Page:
US troops in Niger have been restricted to an American military base in the country as the Biden administration works to restore democratically-elected President Mohamed Bazoum to power. Bazoum was reportedly seized by members of the presidential guard on Wednesday, sparking international condemnation and renewed uncertainty in a volatile part of Africa beset by coups and militant extremism. The US has not yet formally decided if the situation constitutes a coup — a designation that would require the US to cut foreign and military assistance to the Nigerien government, which could have serious consequences for the fight against terrorism and stability in the region. Meanwhile, France is preparing to evacuate its citizens today due to the “situation in Niamey,” where pro-military supporters continue to rally outside the French Embassy in the Nigerien capital, the French Foreign Ministry said.


The best photos of the 2023 Women’s World Cup
We’ve entered the final round of matches in the group stage at the Women’s World Cup, with nations vying for a place in the knockout round. View awesome photos captured at the tournament and keep up with the current standings here.

People think this bear is human
Video of an oddly human-like bear at a Chinese zoo went viral, fueling conspiracy theories that an imposter might be masquerading in its place!

Giant ‘X’ sign removed after being installed atop company headquarters following Twitter’s rebrand
The unpermitted sign has been dismantled after the city of San Francisco received 24 complaints, including concerns about its structural safety and flashing lights at night.

AMC Theaters just had its best week in history
Thanks to “Barbie” and “Oppenheimer,” the world’s largest theater chain earned its largest single-week admissions revenue since the company’s founding in 1920.

E-cigarette company Juul says its “next-generation” vape can verify a user’s age
Juul, with its troubled history in US markets, is hoping its new platform can restrict underage access.


Paul Reubens, the actor who found fame as the quirky man-child character Pee-wee Herman, has died following a private battle with cancer, his publicist announced Monday. He was 70. His popular series “Pee-wee’s Playhouse” earned 22 Emmy Awards during its run on CBS from 1986 to 1991. Reubens was nominated for 14 Emmy Awards during his career, winning twice.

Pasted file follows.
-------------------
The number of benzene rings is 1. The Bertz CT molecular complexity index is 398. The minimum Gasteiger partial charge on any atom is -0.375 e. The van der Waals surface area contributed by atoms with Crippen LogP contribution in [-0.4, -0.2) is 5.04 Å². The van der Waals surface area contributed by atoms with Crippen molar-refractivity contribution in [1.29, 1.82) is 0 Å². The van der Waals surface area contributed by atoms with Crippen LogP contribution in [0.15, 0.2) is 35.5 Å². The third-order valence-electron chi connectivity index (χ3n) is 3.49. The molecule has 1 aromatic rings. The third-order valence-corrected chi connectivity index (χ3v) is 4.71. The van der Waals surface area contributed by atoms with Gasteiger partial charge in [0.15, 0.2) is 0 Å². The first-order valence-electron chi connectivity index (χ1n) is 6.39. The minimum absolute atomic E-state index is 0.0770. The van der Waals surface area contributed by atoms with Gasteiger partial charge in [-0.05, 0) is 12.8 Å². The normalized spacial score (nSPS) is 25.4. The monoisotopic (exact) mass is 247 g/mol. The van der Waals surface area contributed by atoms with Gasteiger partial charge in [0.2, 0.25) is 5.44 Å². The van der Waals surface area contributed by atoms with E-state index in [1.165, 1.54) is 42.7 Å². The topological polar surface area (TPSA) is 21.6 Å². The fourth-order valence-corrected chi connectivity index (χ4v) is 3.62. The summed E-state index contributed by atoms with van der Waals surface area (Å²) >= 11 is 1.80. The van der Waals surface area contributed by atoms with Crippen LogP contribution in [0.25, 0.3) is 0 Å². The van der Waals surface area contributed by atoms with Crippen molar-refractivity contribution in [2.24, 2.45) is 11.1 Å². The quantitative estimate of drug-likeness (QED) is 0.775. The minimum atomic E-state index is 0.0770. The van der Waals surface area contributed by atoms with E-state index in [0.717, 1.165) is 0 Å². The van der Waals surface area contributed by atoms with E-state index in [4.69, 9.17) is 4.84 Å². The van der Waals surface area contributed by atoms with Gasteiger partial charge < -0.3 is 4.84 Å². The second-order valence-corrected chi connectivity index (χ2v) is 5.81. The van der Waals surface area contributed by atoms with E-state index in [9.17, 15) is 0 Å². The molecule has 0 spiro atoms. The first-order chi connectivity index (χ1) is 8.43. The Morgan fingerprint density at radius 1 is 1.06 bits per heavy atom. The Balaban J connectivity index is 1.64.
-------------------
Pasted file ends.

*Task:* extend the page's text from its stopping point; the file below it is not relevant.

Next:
Also on Monday, the entertainment world was shocked and saddened by the sudden death of Angus Cloud, a rising actor best known for his role in the HBO drama “Euphoria.” He was 25. While a cause of death has not yet been determined, Angus was battling mental health issues and “intensely struggled” with the loss of his father last week, according to a family statement.

Editor’s Note: If you or someone you know is struggling with suicidal thoughts or mental health matters, please call or text the 988 Suicide & Crisis Lifeline to connect with a trained counselor or visit the Lifeline site.


That’s roughly how many truck drivers are out of work after Yellow Corp., a 99-year-old trucking company, announced Sunday it will shut down its business. Industry analysts say the closure of Yellow shouldn’t cause a significant disruption in supply chains, but it is bad news for its customers, who generally used Yellow because it offered some of the cheapest rates in the trucking sector.


“The use of nuclear weapons in Ukraine — or anywhere — would be disastrous for the world and would have severe consequences for Russia.”

— The White House, criticizing senior Russian defense official Dmitry Medvedev on Monday for suggesting Moscow may resort to nuclear weapons if Ukraine is successful in its counteroffensive.


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Take a ride in a historic train car 
Thanks to restoration efforts, train lovers can now experience a ride on the 20th Century Limited, also known as the “most famous train in the world” during the 1940s.